- Increase number of protected bike lanes, as they are easier to plow and upkeep winter maintenance
- Researching and implementing best practices of other Northern cities, such as Montreal, around winter biking.

9. Since 2010, an average of about 250 bicyclists and about 250 pedestrians have been hit and injured in Minneapolis each year, and about 40 have been killed. A number of cities around the country are taking a “Vision Zero” approach which seeks to eliminate all traffic deaths by taking a proactive approach to improving safety and targeting resources to problem areas and proven safety improvements. Would you or would you not support Minneapolis setting and working toward goals to eliminate traffic fatalities?

I fully support efforts to eliminate all traffic deaths. Knowing St. Paul is considering Vision Zero, it is sensical for Minneapolis to move in this direction and maximize the impact throughout the metro—and later the state—by moving in this direction together. I would take the following actions to move toward being a Vision Zero city:

- Vocally support Vision Zero and commit to moving Minneapolis towards being a Vision Zero city
- Nominate a police chief and leadership of partner departments (e.g. - - Transportation Planning & Engineering, Planning & Zoning, Traffic Control, Health, Public Works, etc.) who will prioritize the Vision Zero agenda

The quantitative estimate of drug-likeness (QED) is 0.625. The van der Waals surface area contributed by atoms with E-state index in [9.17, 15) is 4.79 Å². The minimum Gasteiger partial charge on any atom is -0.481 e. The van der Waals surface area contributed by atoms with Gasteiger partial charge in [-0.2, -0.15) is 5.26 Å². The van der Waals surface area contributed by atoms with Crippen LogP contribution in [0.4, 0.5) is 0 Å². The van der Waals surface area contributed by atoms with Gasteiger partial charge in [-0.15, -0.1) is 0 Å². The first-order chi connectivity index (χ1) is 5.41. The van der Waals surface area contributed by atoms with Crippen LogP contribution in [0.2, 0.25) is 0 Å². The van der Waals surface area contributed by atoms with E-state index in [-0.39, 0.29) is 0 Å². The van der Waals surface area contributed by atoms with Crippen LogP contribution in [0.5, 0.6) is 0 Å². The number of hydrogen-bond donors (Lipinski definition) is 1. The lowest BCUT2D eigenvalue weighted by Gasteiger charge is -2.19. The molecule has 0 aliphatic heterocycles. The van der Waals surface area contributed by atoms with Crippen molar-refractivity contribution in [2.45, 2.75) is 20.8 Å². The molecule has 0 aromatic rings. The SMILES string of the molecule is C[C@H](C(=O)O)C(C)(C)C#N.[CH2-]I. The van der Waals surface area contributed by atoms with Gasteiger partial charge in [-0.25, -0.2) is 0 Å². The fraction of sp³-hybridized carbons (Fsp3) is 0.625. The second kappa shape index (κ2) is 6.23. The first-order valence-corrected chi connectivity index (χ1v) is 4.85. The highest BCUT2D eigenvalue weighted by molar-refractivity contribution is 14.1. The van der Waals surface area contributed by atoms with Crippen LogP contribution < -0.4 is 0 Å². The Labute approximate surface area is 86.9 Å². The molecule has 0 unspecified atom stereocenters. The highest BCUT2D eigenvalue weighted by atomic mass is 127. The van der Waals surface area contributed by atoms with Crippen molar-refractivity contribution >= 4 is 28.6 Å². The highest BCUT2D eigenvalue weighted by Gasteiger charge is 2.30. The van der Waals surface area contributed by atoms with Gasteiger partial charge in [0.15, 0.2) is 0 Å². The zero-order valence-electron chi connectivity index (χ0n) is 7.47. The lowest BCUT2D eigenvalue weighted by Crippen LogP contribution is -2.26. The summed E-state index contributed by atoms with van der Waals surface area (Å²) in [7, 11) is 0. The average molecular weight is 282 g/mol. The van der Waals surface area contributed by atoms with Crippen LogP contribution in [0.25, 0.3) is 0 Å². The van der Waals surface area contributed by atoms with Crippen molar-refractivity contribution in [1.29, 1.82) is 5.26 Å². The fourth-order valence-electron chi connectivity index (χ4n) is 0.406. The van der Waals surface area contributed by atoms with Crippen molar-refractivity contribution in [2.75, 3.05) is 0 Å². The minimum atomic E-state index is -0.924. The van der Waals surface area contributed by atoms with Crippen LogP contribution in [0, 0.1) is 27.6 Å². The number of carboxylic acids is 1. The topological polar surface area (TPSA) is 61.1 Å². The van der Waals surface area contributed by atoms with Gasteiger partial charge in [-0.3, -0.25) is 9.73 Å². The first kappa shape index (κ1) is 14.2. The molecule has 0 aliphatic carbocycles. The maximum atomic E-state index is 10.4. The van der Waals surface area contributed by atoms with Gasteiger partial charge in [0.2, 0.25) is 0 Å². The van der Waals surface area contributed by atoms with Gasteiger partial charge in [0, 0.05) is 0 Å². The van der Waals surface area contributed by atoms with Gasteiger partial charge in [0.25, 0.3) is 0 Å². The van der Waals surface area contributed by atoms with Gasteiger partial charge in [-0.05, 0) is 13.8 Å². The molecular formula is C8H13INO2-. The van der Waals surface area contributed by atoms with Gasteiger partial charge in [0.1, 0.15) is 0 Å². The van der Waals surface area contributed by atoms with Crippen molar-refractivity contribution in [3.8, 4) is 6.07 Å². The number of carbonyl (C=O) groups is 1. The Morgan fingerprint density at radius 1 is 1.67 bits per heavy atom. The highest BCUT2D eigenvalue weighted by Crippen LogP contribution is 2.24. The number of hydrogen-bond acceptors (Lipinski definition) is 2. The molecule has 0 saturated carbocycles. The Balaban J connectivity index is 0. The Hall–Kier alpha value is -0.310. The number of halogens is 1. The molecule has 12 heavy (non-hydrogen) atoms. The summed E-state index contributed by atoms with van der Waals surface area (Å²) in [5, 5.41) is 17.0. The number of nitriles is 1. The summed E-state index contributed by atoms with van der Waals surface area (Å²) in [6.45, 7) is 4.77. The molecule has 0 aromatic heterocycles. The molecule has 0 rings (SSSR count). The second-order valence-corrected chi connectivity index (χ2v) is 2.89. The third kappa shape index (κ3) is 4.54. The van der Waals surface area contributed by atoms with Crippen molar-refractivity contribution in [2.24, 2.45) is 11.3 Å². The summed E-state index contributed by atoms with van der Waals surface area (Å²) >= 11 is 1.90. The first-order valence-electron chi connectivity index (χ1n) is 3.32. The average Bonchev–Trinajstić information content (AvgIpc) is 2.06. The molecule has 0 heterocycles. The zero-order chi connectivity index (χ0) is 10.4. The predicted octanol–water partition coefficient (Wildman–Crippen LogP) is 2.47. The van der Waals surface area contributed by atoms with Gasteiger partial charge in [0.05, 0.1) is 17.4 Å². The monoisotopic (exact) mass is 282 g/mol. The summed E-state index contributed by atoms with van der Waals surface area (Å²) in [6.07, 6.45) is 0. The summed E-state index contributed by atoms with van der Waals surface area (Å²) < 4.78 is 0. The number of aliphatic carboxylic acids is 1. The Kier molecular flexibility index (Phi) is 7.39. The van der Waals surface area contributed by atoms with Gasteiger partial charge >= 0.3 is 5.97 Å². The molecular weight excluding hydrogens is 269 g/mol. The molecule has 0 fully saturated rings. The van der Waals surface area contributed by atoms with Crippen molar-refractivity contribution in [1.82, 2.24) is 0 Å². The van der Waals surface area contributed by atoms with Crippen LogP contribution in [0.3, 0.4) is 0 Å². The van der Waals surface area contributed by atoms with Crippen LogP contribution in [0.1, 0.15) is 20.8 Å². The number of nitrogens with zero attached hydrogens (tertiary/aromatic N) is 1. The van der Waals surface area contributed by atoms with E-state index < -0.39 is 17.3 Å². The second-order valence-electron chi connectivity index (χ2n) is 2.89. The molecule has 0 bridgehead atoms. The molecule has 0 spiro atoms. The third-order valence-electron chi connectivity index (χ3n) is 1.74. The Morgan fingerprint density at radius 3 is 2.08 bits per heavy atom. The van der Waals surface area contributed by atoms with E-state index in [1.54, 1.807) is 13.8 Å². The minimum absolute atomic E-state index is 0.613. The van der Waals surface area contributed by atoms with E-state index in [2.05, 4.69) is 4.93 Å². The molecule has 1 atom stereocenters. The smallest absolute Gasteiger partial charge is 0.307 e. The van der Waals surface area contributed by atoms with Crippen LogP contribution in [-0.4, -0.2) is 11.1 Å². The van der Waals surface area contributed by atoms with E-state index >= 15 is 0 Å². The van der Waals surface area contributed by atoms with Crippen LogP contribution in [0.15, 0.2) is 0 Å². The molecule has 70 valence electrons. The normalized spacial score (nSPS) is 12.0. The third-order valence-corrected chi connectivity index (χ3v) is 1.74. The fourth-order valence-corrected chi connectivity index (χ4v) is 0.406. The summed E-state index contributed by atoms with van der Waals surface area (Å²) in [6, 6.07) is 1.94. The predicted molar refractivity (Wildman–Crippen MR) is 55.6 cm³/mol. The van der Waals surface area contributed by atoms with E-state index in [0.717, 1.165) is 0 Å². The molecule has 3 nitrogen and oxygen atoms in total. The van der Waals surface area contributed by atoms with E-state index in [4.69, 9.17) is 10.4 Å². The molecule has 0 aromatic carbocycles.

- Fund improved data collection and use this data in decisions related to street design, traffic patterns,
- Engage Minneapolis state legislators, state senators, council members, park board commissioners in neighborhood associations to create a Vision Zero Action Plan for Minneapolis
- Leverage my existing relationships with members of the Capitol and the county to pass and amend relevant legislation that falls outside of the city’s purview

10. What do you hope to accomplish to make Minneapolis and your ward better for bicycling and walking by the end of your term, if you are elected?

1. Accomplish the Bicycling Vision for Minneapolis by 2020
2. Increase the number of trips walking and biking each year; bolster the City’s data collection practices to inform policy and decision making
3. Govern with a philosophy that modal and multimodal transportation users should receive the same—if not greater—consideration as car-users
4. Improve bike-ability and walkability for the Northside, Northeast, and University communities
5. Support biking and walking with stakeholder-led conversations and stakeholder-approved recommendations